New class of targeted cancer drugs shows promise in slowing progression of recurrent prostate cancer

A new class of targeted anti-cancer drugs that blocks the human epidermal growth factor (HER) receptor family shows promise in prolonging the lives of patients with recurrent prostate cancer, a new Cedars-Sinai study shows. The drug, a molecular targeted compound called pertuzumab, works by binding to and inhibiting the function of HER2 receptors, interrupting a key pathway that leads to cancer growth.

The study, published in the February 20 issue of the Journal of Clinical Oncology, involved 41 patients with treatment-resistant prostate cancer who had experienced progression of their disease after prior chemotherapy. Patients received the drug every three weeks until disease progression. MRI and CAT scans were used to evaluate the tumors during the period of drug therapy. While no shrinkage of tumors was reported, retrospective analysis showed that survival rate was prolonged to 16.4 months with the drug as compared to a median average of 10.7 months in a historical control group with similar baseline prognostic features.

Advanced prostate cancer is difficult to treat and the drug therapies currently available to these patients have not been very effective, especially in patients whose disease has progressed after chemotherapy treatment, said David B. Agus, M.D., principal investigator of the study and research director of Cedars-Sinais Louis Warschaw Prostate Cancer Center at the Samuel Oschin Comprehensive Cancer Institute. Pertuzumab may offer a new treatment approach for these patients when it is evaluated as a tool to slow not stop or shrink -- tumor growth.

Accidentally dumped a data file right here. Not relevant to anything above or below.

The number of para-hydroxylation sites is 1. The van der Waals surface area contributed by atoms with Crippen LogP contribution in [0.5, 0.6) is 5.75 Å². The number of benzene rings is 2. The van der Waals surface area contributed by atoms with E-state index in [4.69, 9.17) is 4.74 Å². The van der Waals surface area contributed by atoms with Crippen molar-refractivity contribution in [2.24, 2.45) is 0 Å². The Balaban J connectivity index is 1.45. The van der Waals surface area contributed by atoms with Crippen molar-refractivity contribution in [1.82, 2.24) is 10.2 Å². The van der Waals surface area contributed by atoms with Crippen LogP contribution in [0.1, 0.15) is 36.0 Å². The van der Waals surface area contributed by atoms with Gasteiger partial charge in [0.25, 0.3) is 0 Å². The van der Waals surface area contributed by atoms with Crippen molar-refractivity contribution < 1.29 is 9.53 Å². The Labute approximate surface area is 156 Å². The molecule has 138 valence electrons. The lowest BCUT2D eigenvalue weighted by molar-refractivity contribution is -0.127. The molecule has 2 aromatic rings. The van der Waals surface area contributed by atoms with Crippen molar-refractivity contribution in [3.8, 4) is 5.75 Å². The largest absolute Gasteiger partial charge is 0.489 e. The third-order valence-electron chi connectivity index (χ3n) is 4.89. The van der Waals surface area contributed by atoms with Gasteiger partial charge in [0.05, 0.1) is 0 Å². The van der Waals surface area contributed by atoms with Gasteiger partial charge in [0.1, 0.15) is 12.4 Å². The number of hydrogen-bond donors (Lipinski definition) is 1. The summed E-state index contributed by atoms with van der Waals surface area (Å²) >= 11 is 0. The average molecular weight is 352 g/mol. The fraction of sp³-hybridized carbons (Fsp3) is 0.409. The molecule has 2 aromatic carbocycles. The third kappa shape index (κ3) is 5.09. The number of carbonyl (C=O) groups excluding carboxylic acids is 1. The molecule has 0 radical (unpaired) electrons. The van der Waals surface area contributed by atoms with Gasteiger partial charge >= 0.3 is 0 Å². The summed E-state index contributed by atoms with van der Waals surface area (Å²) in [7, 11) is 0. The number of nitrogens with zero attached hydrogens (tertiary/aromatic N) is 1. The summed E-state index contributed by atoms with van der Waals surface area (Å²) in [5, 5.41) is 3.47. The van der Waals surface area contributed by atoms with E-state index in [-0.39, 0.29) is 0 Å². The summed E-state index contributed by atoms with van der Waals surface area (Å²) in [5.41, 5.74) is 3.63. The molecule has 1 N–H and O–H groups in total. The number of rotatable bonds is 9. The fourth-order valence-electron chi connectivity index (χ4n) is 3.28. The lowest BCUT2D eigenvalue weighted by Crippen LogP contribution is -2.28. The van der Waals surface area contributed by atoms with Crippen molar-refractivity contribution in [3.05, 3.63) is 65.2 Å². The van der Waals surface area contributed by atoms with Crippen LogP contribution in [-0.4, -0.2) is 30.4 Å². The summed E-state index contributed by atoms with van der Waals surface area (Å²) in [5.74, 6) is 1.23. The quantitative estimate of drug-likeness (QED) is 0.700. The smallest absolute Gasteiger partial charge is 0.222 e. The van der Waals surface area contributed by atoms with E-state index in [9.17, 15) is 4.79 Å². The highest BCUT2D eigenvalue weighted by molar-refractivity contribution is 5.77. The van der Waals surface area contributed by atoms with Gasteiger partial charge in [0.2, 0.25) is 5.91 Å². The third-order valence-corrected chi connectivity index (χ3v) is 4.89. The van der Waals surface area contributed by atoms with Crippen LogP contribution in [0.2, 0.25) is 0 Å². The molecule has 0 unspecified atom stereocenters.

The theory is that by significantly slowing progression of the cancer, patients will experience a good quality of life for a longer period of time, said Agus. Ultimately, we hope drugs like pertuzumab will help us reach the point where cancer can be viewed as a lifetime disease to be managed much like AIDS is looked at now. This would be major shift from the current

Contact: Simi Singer
Cedars-Sinai Medical Center

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